Reprinted from Consortium News
Nearing the last year of his presidency, Barack Obama and his foreign policy remain an enigma. At times, he seems to be the "realist," working constructively with other nations to achieve positive solutions, as with the Iran nuclear deal and his rapprochement with Cuba. Other times, he slides into line with the neocons and liberal hawks, provoking ugly crises, such as his "regime change" tactics in Honduras (2009), Libya (2011), Syria (over several years) and Ukraine (2014).
Yet, even in some of those "regime change" scenarios, Obama pulls back from the crazier "tough guy/gal" ideas and recognizes the catastrophes such schemes could create. In 2013, he called off a planned bombing campaign against the Syrian military (which could have led to a victory for Al Qaeda or the Islamic State), and in 2014, he resisted a full-scale escalation of Ukraine's war against ethnic Russian rebels resisting the new U.S.-backed political order in Kiev (which could have pushed the world to the brink of a nuclear war).
Yet, Obama also won't stand up to the neocons and liberal hawks by sharing crucial information with the American people that could undermine pro-intervention narratives.
For instance, Obama has held back the latest U.S. intelligence analysis describing who was responsible for the Aug. 21, 2013 sarin attack that almost precipitated the U.S. war on the Syrian military, and he won't release the intelligence assessment on who shot down Malaysia Airlines Flight 17 on July 17, 2014, the tragedy which ratcheted up the crisis with Russia over Ukraine.
In both cases, I'm told U.S. intelligence analysts have backed off early rushes to judgment blaming the Syrian government for the sarin attack, which killed hundreds, and the Russian-backed eastern Ukrainian rebels for the MH-17 crash, which killed 298 people. But Obama has left standing the earlier propaganda themes blaming the Syrian and Russian governments, all the better to apply American "soft power" pressure against Damascus and Moscow.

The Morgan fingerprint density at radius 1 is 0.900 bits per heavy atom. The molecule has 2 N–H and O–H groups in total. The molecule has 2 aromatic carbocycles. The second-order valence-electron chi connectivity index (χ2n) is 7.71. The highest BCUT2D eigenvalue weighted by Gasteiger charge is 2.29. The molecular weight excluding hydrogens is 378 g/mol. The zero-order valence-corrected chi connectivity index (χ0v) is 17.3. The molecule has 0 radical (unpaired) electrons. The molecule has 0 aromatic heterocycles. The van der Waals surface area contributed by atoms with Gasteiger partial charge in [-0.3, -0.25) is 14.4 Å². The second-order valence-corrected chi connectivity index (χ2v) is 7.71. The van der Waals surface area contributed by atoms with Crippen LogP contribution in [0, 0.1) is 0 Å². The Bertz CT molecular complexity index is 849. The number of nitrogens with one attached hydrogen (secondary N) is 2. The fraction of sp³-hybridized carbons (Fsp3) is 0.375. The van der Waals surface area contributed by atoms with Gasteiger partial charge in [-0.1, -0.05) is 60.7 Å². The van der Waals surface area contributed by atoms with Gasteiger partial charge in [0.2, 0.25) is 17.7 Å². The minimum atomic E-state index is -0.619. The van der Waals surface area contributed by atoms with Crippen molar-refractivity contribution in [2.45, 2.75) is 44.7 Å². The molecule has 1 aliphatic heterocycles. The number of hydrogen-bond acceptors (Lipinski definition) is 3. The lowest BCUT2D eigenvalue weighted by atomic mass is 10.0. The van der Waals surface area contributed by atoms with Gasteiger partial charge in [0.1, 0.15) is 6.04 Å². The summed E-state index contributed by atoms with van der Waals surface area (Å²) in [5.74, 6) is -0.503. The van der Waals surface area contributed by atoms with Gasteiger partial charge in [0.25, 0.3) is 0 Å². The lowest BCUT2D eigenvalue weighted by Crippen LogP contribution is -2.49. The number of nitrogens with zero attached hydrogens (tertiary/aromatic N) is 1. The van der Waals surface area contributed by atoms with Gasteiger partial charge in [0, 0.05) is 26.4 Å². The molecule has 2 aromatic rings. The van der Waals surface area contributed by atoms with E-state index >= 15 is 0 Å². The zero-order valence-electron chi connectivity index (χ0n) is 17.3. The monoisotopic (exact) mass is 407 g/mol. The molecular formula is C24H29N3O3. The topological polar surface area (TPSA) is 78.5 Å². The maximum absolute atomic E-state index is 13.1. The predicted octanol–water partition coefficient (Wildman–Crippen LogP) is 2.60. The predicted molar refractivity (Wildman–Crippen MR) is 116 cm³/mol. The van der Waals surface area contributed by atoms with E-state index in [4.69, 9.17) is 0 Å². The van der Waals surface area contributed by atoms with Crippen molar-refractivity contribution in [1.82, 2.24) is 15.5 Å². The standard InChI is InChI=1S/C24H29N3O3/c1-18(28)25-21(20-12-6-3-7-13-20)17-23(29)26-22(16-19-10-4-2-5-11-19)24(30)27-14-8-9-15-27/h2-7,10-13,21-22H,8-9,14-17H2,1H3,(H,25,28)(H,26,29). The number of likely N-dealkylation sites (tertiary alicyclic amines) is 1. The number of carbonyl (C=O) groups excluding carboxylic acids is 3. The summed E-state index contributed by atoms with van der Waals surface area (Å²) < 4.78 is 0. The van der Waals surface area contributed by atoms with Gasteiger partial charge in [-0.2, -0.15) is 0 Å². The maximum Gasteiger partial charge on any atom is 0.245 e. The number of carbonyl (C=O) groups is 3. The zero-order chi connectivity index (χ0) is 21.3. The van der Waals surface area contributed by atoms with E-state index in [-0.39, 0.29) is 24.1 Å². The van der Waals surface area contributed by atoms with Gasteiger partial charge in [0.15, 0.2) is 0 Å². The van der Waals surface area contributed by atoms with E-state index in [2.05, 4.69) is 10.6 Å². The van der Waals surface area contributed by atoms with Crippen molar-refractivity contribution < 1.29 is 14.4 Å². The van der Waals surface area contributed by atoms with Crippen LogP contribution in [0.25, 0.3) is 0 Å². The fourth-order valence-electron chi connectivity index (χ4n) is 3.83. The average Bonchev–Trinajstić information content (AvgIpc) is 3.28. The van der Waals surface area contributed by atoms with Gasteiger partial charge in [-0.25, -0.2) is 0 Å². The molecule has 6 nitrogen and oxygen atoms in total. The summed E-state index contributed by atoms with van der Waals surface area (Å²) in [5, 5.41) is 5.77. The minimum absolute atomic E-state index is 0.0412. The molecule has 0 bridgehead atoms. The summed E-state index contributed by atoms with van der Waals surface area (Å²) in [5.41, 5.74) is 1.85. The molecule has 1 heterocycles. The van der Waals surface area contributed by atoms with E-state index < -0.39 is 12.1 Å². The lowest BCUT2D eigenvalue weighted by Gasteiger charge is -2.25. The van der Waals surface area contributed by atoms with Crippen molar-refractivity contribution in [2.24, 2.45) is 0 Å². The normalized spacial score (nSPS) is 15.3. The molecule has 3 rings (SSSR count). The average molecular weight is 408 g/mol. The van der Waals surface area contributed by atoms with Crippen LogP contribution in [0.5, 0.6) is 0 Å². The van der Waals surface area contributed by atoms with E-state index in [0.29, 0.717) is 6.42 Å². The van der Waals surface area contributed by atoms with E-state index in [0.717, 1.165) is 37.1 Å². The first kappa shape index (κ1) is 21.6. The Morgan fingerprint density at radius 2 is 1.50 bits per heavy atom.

Thus, Obama's foreign policy has a decidedly zigzag nature to it. Or as former Secretary of State Henry Kissinger recently described Obama: "On the prudential level he's a realist. But his vision is more ideological than strategic," a typically cryptic Kissingerian phrasing that I interpret to mean that Obama is a prudent realist when it comes to major military actions but -- short of all-out war -- ideologically embraces neocon/liberal-hawk interventionism.
My view of Obama is somewhat different. It strikes me that Obama is what you might call a "closet realist." He understands the limits of American power and wants to avoid costly military entanglements. But he also doesn't want to challenge the neocon/liberal-hawk dominance of Official Washington.
In other words, he's a timid opportunist when it comes to reshaping the parameters of the prevailing "group think." He's afraid of being cast as the "outsider," so he only occasionally tests the limits of what the neocon/liberal-hawk "big thinkers" will permit, as with Cuba and Iran.
Obama is also fundamentally an elitist who believes more in manipulating the American people than in leveling with them. For instance, a leader who truly trusted in democracy would order the maximum declassification of what the U.S. intelligence community knows about the pivotal events in Syria and Ukraine, including the sarin attack and the MH-17 shoot-down.
An elitist would keep the public in the dark while letting the hasty initial judgments stand, which is what Obama has done.
Redirecting Conventional Wisdom
Obama never trusts the people to help him rewrite the narratives of these crises, which could create more space for reasonable compromises and solutions. Instead, he leaves the American public ignorant, which empowers his fellow "smart people" of Official Washington to manage national perceptions, all aided and abetted by the complicit mainstream U.S. media which simply reinforces the misguided "conventional wisdom."
Despite his power to do so, Obama won't shatter the frame of Official Washington's fun-house mirror of reality. That's why his attempt to invoke the memory of President John F. Kennedy's famous "we all inhabit this small planet" speech at American University in 1963 fell so flat earlier this month when Obama went to AU and offered a pedestrian, point-by-point defense of the Iran nuclear deal without any of Kennedy's soaring, universal rhetoric.
Presumably Obama feared that he would be cast as a starry-eyed idealist if he explained to the American people the potential for using the Iran agreement as a way to begin constructing a more peaceful Middle East. [See Consortiumnews.com's "Obama's Pragmatic Appeal for Iran Peace."]
These limitations in Obama's personality and world view have probably doomed his legacy to be viewed as an overall failure to reshape America's approach to the world, away from a costly and confrontational strategy of seeking endless dominance to one favoring a more respectful and pragmatic approach toward the sensitivities and needs of other nations.